13 Stressful
21 Complicated
34 Very Hard
55 Super Hard
89 Impossible
father forgive me for I have sinned...and sinned...and sinned...
 

Agemegos

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Just thought of another Game Design no-no:

When your mechanic is "roll dice vs Target Numbers" and the only guidence GMs get for setting the TN looks like this:

5 Hard
8 Difficult
13 Stressful
21 Complicated
34 Very Hard
55 Super Hard
89 Impossible
I thought of one too: don't use word scales that are just numbers in disguise. Unfamiliar terms make things harder, not easier.

  • If players have to make comparisons as to whether one result is better than another, make sure that all the words in your word scale are actually ranked in their ordinary meanings. I don't know and don't care to learn (for instance) whether "literally good" is better than "very good", whether "excellent" is better than "superlative", or whether you consider "fair" to be better than "mediocre" or worse.
  • If players have to perform operations equivalent to arithmetic, such as "one step better", use numbers. I do not care to learn how many synonyms you crammed in between "good" and "excellent".
Ideally, use numbers. They are simpler.
 

Taelin

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Just thought of another Game Design no-no:

When your mechanic is "roll dice vs Target Numbers" and the only guidence GMs get for setting the TN looks like this:

5 Hard
8 Difficult
13 Stressful
21 Complicated
34 Very Hard
55 Super Hard
89 Impossible
Is the complaint the use of adjectives per se instead of say percentile chance of success?

or is it use of adjectives which are not sufficiently clear as representative of that underlying chance?
 

TristramEvans

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Is the complaint the use of adjectives per se instead of say percentile chance of success?

or is it use of adjectives which are not sufficiently clear as representative of that underlying chance?

The latter - arbitrary adjective sequence attached to a string of random numbers (in my example they aren't actually random, but that's just my OCD)

Granted this was more an issue in the 90s - or, at least I think, but that may just be because I read way more RPGs in the 90s
 

David Johansen

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In Rolemaster the adjectives label the columns on the Moving Maneuver Table, they also provide the modifiers for the Static Maneuver Table.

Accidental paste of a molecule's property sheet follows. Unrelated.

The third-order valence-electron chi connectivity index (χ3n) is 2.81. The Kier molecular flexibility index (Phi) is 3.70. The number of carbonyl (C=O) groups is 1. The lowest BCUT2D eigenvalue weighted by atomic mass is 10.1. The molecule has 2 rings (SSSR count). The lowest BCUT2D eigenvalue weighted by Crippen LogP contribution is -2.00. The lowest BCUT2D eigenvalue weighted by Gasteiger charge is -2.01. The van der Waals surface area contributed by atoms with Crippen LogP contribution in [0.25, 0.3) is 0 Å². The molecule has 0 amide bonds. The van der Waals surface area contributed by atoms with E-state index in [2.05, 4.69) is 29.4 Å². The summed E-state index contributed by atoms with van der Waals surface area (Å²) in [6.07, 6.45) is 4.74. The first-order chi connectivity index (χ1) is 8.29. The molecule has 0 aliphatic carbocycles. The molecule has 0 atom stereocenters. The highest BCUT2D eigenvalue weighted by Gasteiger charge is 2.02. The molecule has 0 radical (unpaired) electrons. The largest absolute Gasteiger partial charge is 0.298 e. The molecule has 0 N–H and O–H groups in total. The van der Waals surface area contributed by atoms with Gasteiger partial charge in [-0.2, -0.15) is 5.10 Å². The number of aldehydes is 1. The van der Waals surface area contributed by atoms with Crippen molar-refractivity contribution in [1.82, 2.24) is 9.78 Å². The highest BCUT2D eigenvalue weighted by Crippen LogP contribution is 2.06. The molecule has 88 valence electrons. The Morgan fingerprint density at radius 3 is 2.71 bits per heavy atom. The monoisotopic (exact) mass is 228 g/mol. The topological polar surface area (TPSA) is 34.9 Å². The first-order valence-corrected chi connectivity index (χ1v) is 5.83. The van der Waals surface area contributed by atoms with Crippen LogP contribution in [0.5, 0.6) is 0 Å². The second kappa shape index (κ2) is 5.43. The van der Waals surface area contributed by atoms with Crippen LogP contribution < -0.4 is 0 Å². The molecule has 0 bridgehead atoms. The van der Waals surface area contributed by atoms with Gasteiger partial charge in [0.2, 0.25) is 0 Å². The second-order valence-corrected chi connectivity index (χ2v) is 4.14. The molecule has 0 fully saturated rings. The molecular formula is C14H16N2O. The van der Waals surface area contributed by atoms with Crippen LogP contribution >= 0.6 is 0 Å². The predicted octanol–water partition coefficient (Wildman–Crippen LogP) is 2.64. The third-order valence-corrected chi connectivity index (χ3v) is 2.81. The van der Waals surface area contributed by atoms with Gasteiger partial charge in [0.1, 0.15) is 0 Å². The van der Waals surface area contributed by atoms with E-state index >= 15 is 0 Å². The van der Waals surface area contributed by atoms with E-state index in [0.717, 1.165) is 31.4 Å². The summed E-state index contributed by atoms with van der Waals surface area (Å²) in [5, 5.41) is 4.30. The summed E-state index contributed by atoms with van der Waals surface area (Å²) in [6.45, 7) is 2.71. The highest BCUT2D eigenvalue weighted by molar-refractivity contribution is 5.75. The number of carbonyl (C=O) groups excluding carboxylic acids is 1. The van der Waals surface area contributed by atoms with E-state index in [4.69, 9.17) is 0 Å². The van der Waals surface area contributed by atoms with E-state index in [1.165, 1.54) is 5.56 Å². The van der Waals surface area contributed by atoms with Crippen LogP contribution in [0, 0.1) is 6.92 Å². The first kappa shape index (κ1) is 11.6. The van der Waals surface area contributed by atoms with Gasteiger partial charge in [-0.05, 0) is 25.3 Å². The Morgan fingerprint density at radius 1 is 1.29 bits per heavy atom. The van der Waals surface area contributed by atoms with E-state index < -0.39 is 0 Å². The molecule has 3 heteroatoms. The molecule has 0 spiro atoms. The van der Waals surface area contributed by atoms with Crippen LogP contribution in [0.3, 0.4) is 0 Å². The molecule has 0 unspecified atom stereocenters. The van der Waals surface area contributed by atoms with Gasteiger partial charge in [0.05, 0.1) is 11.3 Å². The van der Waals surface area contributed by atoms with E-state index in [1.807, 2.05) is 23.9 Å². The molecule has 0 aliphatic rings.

Fenris-77

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So a difficulty table that makes more sense:

Cake
Stale Cake
Bit of a bitch
Swearing under your breath
Swearing but not under your breath
Screaming obscenities
Throwing gnomes in a fit of incandescent rage
Deity level shenanigans
Fuck off for even asking about it
 

Agemegos

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Once upon a time a friend and I devised a scale of difficulty and degree of success consisting of five impressionist painters, Turner, and Jackson Pollock.

”Gaugin + 4dF. You need van Gogh or better to succeed.”

We were drunk. And there was an Impressionist exhibition at the NGoA.
 
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Fenris-77

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Once upon a time a friend and I devised a scale of difficulty and degree of success consisting of five impressionist painters, Turner, and Jackson Pollock.

”Gaugin + 4dF. You need van Gogh or better to succeed.”

We were drunk.
"How far away is he?"
"Goya"
"Fuck it, I'm taking the shot..."

(I realize that Goya isn't an impressionist.)
 

Haiku Elvis

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Absolutely it is all about preferences. I personally feel more comfortable in a game where we the player characters are all Ghostbusters, Avengers (or closest own-brand substitute) or members of the Rebel Alliance. The allows the players to create characters that have a common purpose and fit the premise and the GM to focus the prep on conflicts that will be relevant to the characters. More to the point, it makes it very easy for me to tell if it's the sort of the game I'm interested in playing or running.

If the pitch is "17 century France" or just "vampries" you are going to need a session 0 to get everyone on the same page. Or you need to create the sort of character that will just go with the flow without questioning things too much. The latter is kind of my default character archetype for games I play in which the premise seems a bit fuzzy.

I call that character archetype "Aquaman" based on the Brave and the Bold cartoons Aquaman. He's heroic, excitable but not too bright. He can along with whatever crazy plot hook the party get involved in without worrying too much about the "why".